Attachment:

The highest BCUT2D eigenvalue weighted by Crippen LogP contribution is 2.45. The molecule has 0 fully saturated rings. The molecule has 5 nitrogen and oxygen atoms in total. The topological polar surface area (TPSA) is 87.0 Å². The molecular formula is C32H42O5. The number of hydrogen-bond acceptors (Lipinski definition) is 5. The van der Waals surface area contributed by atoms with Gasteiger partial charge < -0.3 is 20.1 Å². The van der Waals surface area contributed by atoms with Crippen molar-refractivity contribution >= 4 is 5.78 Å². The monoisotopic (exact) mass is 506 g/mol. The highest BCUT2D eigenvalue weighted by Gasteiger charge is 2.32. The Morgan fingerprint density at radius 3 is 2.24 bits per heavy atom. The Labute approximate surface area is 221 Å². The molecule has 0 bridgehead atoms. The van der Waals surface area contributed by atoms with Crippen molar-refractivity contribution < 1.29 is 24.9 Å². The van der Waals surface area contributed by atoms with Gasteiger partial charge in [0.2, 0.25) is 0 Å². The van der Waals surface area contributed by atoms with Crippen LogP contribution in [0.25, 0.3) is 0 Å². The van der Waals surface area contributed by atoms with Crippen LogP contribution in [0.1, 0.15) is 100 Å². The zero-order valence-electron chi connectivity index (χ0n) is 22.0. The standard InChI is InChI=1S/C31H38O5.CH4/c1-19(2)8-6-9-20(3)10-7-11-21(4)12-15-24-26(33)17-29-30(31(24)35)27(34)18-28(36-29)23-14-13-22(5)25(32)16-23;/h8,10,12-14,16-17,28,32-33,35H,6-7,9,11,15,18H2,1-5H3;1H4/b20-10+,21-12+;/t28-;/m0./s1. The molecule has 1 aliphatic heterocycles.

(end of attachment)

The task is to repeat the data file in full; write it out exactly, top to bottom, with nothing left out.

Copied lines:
The highest BCUT2D eigenvalue weighted by Crippen LogP contribution is 2.45. The molecule has 0 fully saturated rings. The molecule has 5 nitrogen and oxygen atoms in total. The topological polar surface area (TPSA) is 87.0 Å². The molecular formula is C32H42O5. The number of hydrogen-bond acceptors (Lipinski definition) is 5. The van der Waals surface area contributed by atoms with Gasteiger partial charge < -0.3 is 20.1 Å². The van der Waals surface area contributed by atoms with Crippen molar-refractivity contribution >= 4 is 5.78 Å². The monoisotopic (exact) mass is 506 g/mol. The highest BCUT2D eigenvalue weighted by Gasteiger charge is 2.32. The Morgan fingerprint density at radius 3 is 2.24 bits per heavy atom. The Labute approximate surface area is 221 Å². The molecule has 0 bridgehead atoms. The van der Waals surface area contributed by atoms with Crippen molar-refractivity contribution < 1.29 is 24.9 Å². The van der Waals surface area contributed by atoms with Gasteiger partial charge in [0.2, 0.25) is 0 Å². The van der Waals surface area contributed by atoms with Crippen LogP contribution in [0.25, 0.3) is 0 Å². The van der Waals surface area contributed by atoms with Crippen LogP contribution in [0.1, 0.15) is 100 Å². The zero-order valence-electron chi connectivity index (χ0n) is 22.0. The standard InChI is InChI=1S/C31H38O5.CH4/c1-19(2)8-6-9-20(3)10-7-11-21(4)12-15-24-26(33)17-29-30(31(24)35)27(34)18-28(36-29)23-14-13-22(5)25(32)16-23;/h8,10,12-14,16-17,28,32-33,35H,6-7,9,11,15,18H2,1-5H3;1H4/b20-10+,21-12+;/t28-;/m0./s1. The molecule has 1 aliphatic heterocycles.